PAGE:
Sounds like the credit card company needs more information about you before they can approve your application. Don’t panic, though - this doesn’t mean your app is getting rejected.
Here’s the deal: When you apply for a credit card, a computer verifies your information. It pulls your credit report and makes sure there are no discrepancies with basic info like your name, address, date of birth, etc. If you have recently moved or accidentally input some wrong info, there might be a delay.
The company might also need more time to process your application if you’ve got a security alert on your credit report or if you’ve been a victim of identity theft in the past. Companies also verify info that seems unusual, like if you’re a full-time college student who reports that you earn $500,000 a year.
Safety first! Credit card companies often offer generous lines of credit to folks with excellent FICO scores, so they need to make sure that you’re really you before they mail out a card.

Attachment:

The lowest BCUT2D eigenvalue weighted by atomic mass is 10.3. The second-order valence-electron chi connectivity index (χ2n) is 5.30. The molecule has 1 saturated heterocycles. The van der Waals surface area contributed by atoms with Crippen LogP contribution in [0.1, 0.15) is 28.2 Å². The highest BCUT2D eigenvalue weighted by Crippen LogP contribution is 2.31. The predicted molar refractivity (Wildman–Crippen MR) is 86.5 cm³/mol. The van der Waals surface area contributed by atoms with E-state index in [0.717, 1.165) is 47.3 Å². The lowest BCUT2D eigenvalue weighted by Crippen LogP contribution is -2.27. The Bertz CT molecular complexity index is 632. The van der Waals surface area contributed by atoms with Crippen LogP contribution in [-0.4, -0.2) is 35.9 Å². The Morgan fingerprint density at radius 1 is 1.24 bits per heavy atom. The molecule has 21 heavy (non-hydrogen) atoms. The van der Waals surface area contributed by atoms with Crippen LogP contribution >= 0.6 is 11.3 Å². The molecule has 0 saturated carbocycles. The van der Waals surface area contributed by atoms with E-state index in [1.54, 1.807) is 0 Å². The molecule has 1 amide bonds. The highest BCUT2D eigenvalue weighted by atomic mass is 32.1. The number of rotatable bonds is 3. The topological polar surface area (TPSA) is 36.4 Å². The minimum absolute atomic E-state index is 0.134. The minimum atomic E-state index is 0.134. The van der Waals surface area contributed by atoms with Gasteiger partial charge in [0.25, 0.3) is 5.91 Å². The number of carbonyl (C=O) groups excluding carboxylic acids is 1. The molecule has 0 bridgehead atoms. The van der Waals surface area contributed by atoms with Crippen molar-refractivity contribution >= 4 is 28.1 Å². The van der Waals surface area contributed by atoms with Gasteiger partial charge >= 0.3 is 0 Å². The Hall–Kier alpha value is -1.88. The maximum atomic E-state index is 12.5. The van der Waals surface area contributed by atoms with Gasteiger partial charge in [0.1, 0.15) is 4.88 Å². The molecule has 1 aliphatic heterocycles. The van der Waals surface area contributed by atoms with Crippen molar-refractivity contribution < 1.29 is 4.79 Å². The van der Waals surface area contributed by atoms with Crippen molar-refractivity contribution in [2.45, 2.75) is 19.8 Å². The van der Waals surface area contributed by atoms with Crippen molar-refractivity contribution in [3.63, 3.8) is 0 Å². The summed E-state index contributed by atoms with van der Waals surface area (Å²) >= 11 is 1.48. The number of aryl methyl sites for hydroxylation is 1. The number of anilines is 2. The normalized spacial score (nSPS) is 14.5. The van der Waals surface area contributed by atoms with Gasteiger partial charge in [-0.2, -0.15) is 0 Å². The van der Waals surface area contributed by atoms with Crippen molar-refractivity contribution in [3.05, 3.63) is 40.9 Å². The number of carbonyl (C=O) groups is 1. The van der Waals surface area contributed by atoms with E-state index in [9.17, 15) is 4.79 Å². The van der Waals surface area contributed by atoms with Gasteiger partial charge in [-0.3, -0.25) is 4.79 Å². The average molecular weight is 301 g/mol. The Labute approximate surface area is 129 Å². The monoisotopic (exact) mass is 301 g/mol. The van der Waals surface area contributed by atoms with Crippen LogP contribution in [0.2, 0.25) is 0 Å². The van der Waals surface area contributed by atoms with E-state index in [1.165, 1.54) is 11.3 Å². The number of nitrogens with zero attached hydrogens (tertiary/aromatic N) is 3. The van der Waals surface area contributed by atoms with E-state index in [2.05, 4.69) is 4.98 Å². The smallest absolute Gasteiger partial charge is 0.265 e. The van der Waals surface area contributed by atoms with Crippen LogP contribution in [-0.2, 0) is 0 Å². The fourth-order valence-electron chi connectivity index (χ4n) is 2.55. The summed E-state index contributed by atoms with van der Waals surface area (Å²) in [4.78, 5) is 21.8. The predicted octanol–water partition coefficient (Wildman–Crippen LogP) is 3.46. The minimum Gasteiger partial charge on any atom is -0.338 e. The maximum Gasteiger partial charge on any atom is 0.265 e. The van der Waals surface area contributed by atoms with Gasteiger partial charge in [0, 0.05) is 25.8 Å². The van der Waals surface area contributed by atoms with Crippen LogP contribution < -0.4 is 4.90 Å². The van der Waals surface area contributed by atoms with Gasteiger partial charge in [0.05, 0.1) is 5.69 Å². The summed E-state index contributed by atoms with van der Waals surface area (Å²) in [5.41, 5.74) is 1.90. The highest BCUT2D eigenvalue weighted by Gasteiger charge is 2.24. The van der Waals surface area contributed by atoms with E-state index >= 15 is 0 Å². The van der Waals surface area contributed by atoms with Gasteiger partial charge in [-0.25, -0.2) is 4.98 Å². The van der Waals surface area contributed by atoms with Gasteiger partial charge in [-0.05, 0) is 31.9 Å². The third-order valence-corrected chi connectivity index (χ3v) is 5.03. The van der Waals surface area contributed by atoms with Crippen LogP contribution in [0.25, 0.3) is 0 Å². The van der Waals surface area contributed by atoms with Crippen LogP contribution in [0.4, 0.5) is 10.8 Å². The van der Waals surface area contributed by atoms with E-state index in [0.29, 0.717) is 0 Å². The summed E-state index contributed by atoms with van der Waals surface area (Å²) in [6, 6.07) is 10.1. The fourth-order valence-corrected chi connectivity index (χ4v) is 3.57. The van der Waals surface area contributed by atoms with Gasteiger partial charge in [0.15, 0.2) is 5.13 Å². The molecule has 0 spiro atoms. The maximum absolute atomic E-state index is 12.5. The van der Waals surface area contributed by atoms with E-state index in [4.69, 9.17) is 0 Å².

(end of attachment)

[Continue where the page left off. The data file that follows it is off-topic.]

You’ll also have to undergo an identity verification if you have a note on your credit report requesting one. You may not remember adding this note, but sometimes people place notes on their file after dealing with messy divorces, fraudulent charges, or identity theft.
Sometimes identity verifications are simply random requests that have nothing to do with you or your credit history.
Rejection sucks, doesn’t it? It’s especially disappointing when you’re used to getting approved for nearly every credit card or loan you request.
Here are some reasons why someone with excellent credit might get rejected for a credit card: